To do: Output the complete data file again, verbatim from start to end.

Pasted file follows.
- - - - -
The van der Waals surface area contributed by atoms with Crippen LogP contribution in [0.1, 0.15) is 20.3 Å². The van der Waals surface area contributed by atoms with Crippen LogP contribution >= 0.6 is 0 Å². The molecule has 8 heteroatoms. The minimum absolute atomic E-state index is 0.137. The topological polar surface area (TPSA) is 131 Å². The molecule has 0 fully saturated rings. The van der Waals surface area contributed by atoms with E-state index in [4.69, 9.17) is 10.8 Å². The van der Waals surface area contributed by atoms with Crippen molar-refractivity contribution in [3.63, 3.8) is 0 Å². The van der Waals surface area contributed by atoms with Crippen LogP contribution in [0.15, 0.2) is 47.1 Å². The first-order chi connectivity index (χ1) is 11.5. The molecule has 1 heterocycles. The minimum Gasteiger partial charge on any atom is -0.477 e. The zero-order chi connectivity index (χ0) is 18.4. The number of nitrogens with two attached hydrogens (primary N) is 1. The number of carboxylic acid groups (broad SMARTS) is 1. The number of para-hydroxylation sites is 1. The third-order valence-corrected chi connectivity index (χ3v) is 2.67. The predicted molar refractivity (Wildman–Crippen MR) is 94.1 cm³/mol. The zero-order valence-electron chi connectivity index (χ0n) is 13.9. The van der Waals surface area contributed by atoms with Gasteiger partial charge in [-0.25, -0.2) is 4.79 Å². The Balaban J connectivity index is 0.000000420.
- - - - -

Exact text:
The van der Waals surface area contributed by atoms with Crippen LogP contribution in [0.1, 0.15) is 20.3 Å². The van der Waals surface area contributed by atoms with Crippen LogP contribution >= 0.6 is 0 Å². The molecule has 8 heteroatoms. The minimum absolute atomic E-state index is 0.137. The topological polar surface area (TPSA) is 131 Å². The molecule has 0 fully saturated rings. The van der Waals surface area contributed by atoms with E-state index in [4.69, 9.17) is 10.8 Å². The van der Waals surface area contributed by atoms with Crippen molar-refractivity contribution in [3.63, 3.8) is 0 Å². The van der Waals surface area contributed by atoms with Crippen LogP contribution in [0.15, 0.2) is 47.1 Å². The first-order chi connectivity index (χ1) is 11.5. The molecule has 1 heterocycles. The minimum Gasteiger partial charge on any atom is -0.477 e. The zero-order chi connectivity index (χ0) is 18.4. The number of nitrogens with two attached hydrogens (primary N) is 1. The number of carboxylic acid groups (broad SMARTS) is 1. The number of para-hydroxylation sites is 1. The third-order valence-corrected chi connectivity index (χ3v) is 2.67. The predicted molar refractivity (Wildman–Crippen MR) is 94.1 cm³/mol. The zero-order valence-electron chi connectivity index (χ0n) is 13.9. The van der Waals surface area contributed by atoms with Gasteiger partial charge in [-0.25, -0.2) is 4.79 Å². The Balaban J connectivity index is 0.000000420.